The Patent Prospector: Looks like Stephen Albainy-Jenei over at isn’t the only one enlisting the aid of guest authors to pad the size of their blog. The Patent Hawk recently invited a fellow sharp wit to examine the trend of increased patent allowances by the USPTO and there’s plenty of evidence to support John M. DeBoer’s assertions that stinginess is the new name of the patent game. From DeBoer’s guest author post, Debunking In Re Keller, we learn more about the new-found examiners’ penurious behavior:

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Software Pirates Revel In Notoriety: Software Manufacturers Not So Much Anymore What’s in a word? Well, if the word in question is “piracy” as it relates to copyrighted files and those that use them in unlawful ways, plenty. In a recent piece, Nate Anderson takes a look at the vilification of file copying by rights owners and the strong identification with the term “pirate” by those who believe they have every right to copy their files, such as music, in any way they see fit. From Anderson’s “Piracy” sounds too sexy, say rightsholders we learn how sailing the seven seas of the Internet while flying the Jolly Roger is changing:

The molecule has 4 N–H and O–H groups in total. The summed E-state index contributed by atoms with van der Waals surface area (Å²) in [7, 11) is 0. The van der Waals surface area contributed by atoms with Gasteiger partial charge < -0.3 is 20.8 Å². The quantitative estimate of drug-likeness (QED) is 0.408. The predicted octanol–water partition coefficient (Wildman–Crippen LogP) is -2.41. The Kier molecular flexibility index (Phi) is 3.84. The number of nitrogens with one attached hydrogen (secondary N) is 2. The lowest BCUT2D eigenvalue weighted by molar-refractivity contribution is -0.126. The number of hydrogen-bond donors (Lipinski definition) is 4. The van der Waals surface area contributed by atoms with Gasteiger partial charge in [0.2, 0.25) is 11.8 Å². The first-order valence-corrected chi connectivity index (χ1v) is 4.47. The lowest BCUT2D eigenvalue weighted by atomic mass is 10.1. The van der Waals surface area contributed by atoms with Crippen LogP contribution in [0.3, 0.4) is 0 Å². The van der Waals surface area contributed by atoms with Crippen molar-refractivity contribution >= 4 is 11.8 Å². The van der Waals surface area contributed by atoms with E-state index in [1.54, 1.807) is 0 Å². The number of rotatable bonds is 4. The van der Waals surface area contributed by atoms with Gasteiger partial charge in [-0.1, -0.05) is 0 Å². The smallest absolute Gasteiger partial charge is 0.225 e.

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Why Aren’t Genetic Sequences Protected Like Radio Frequency Bandwaves?

CNN Money – Fortune: While doing his best to harvest traffic via Google by mentioning a superstar pop figure, David Ewing Duncan also manages to address an item of greater importance: patenting human genetic sequences. In his catchily titled piece, What DNA, Patents and Lady Gaga have in common, Ewing Duncan writes on why genetics should be treated more like radio frequencies than better mousetraps:

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European Parliament Delivers Possible Coup de Grace To ACTA The United States is losing momentum with its much maligned and secretive Anti-Counterfeiting Trade Agreement (ACTA). The most recent blow to ACTA’s potential as a real live international policy was dealt by the European Parliament who voted overwhelmingly for openness and transparency before they will even considering the contents of the legislation. As ever, Nate Anderson has his finger on the pulse of national and global IP events and covers the developing ACTA story in his topical piece, Europe trashes ACTA as Obama praises it.

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Latin America Struggles To Fight Growing Intellectual Property Problems

The Providence Journal: America is not alone in its struggle to protect domestic intellectual property rights although with all the facts and figures of hundreds of billions of dollars lost to product forgery and music pirates it might sometimes seem that way. In his recent opinion piece, Intellectual-property theft in Latin America, James Cooper explores the difficulties facing our neighbors to the south that are keeping countries like Brazil from realizing the financial gains that usually accompany tougher IPR laws. Cooper writes of South America’s growing counterfeiting woes: